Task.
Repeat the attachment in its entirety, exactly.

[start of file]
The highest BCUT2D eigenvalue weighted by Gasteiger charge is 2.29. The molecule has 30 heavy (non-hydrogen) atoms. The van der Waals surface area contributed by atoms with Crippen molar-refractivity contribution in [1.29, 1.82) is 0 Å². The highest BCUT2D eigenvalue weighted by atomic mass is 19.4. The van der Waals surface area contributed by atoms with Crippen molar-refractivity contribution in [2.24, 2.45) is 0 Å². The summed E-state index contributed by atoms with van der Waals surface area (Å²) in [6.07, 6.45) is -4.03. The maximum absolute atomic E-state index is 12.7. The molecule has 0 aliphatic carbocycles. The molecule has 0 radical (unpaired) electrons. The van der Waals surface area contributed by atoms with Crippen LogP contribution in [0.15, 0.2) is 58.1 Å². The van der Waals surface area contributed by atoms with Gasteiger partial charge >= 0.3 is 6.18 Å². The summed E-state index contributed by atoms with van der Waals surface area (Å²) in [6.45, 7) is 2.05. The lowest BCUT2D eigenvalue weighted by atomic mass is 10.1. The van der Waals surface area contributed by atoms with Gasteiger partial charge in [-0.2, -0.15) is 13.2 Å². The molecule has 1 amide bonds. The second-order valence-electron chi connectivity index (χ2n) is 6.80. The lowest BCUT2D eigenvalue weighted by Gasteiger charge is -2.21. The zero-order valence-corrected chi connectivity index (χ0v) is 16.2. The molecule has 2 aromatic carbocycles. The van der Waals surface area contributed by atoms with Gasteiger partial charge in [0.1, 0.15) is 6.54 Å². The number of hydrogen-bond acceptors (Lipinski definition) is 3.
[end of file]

The highest BCUT2D eigenvalue weighted by Gasteiger charge is 2.29. The molecule has 30 heavy (non-hydrogen) atoms. The van der Waals surface area contributed by atoms with Crippen molar-refractivity contribution in [1.29, 1.82) is 0 Å². The highest BCUT2D eigenvalue weighted by atomic mass is 19.4. The van der Waals surface area contributed by atoms with Crippen molar-refractivity contribution in [2.24, 2.45) is 0 Å². The summed E-state index contributed by atoms with van der Waals surface area (Å²) in [6.07, 6.45) is -4.03. The maximum absolute atomic E-state index is 12.7. The molecule has 0 aliphatic carbocycles. The molecule has 0 radical (unpaired) electrons. The van der Waals surface area contributed by atoms with Crippen LogP contribution in [0.15, 0.2) is 58.1 Å². The van der Waals surface area contributed by atoms with Gasteiger partial charge >= 0.3 is 6.18 Å². The summed E-state index contributed by atoms with van der Waals surface area (Å²) in [6.45, 7) is 2.05. The lowest BCUT2D eigenvalue weighted by atomic mass is 10.1. The van der Waals surface area contributed by atoms with Gasteiger partial charge in [-0.2, -0.15) is 13.2 Å². The molecule has 1 amide bonds. The second-order valence-electron chi connectivity index (χ2n) is 6.80. The lowest BCUT2D eigenvalue weighted by Gasteiger charge is -2.21. The zero-order valence-corrected chi connectivity index (χ0v) is 16.2. The molecule has 2 aromatic carbocycles. The van der Waals surface area contributed by atoms with Gasteiger partial charge in [0.1, 0.15) is 6.54 Å². The number of hydrogen-bond acceptors (Lipinski definition) is 3.